For complete beginners, using Google Analytics to increase website traffic may be an intimidating task. The busy charts and tables that you encounter when you start out can be confusing. However, spending a little time to understand the Google Analytics basics can really pay off.
Google Analytics is undeniably one of the most powerful tools to monitor your website traffic. It is used in large and small businesses alike. And it is so powerful because 92.5% of web users in the UK use Google as their primary search engine (source)
Google Analytics will reveal a lot about the behaviour of your customers and help you learn what to do to increase website traffic.
When you know which metrics to focus on, you will know what to post in order to increase website traffic. Ultimately, this will help you get more customers and sales for your business.
Note on Google Analytics 4 property: Google has released an updated version of Google Analytics. If you are setting up a new Google Analytics account, you will be on the new setup by default, unless you chose to stay on the old version. This blog was created based on the old version. Steps 2 and 3 will still apply to you if you are on the new version, but you should check the requirements of your website provider if you want to set up a new Google Analytics 4 property.
So, let us move on to my top tips for Google Analytics beginners that will help you increase your website traffic:
Tip 1: Set up Google Analytics even if you don’t know how to use it yet
As soon as you set it up, Google Analytics will start tracking the activity on your site. But it cannot do this retrospectively. This means that if you set up your site a year ago and set up Google Analytics today, you may have missed out on valuable information about your early adopters.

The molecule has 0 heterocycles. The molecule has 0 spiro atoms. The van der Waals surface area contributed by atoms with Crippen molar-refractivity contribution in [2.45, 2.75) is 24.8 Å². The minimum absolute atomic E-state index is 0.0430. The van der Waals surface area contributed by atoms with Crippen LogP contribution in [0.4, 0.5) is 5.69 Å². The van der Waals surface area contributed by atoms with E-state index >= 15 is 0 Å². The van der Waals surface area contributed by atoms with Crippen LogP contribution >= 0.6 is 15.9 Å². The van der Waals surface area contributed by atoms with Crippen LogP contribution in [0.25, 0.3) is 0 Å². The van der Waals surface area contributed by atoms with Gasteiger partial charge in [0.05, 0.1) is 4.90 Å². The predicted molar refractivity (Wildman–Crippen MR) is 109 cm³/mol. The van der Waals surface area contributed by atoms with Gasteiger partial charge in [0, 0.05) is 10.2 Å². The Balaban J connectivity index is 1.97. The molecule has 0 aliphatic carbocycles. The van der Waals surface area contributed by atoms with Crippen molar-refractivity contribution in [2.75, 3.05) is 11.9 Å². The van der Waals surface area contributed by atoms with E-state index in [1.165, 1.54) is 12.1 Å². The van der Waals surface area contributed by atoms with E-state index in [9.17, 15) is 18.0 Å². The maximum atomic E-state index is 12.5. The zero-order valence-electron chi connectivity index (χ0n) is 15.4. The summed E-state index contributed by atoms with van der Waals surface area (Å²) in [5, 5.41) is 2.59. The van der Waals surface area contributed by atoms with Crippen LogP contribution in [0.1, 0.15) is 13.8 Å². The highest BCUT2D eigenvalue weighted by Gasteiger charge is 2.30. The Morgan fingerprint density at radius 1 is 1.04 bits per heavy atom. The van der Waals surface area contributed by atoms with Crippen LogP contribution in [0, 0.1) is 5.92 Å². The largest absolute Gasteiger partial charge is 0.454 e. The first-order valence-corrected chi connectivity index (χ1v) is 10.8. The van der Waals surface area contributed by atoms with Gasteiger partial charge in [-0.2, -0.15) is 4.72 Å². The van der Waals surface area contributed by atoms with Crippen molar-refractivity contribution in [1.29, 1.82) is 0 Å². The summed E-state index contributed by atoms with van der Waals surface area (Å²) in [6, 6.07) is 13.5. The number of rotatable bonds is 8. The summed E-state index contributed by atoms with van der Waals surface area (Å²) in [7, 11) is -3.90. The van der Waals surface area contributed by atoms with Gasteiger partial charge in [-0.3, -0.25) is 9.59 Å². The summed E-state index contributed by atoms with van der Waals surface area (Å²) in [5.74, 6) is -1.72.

How to link Google Analytics (Universal Analytics property) to your website
Instructions for WordPress sites
Watch this quick video by WPBeginner, or read the official instructions from WordPress.com: Google Analytics
Instructions for Squarespace sites
Watch this short video or read the official instructions by Squarespace: Using Google Analytics with Squarespace
Instructions for Shopify sites
Watch this short video or read the official instructions by Shopify: Google Analytics – Shopify Help
Instructions for GoDaddy sites
Watch this video by GoDaddy or read the official instructions: Add Google Analytics to my site
My website is hosted on a different platform
Your provider may have published instructions on how to track your website using Google Analytics. Check their Help page or get in touch with them to get more information.
Tip 2: Focus on the right metrics to increase website traffic
Ask yourself: What are the business goals that you are trying to achieve by having a website in the first place?
You may want to sell products or services through your website. Perhaps your goal is to have more registered users, or to get more returning customers.
For every business goal there is a set of metrics on Google Analytics that will help you track your success.
Here is an example of a business goal, and how Google Analytics can help you increase your website traffic from search engines.
Business Goal Example:
I want my site to show up on more Google searches.
What you may want to look at: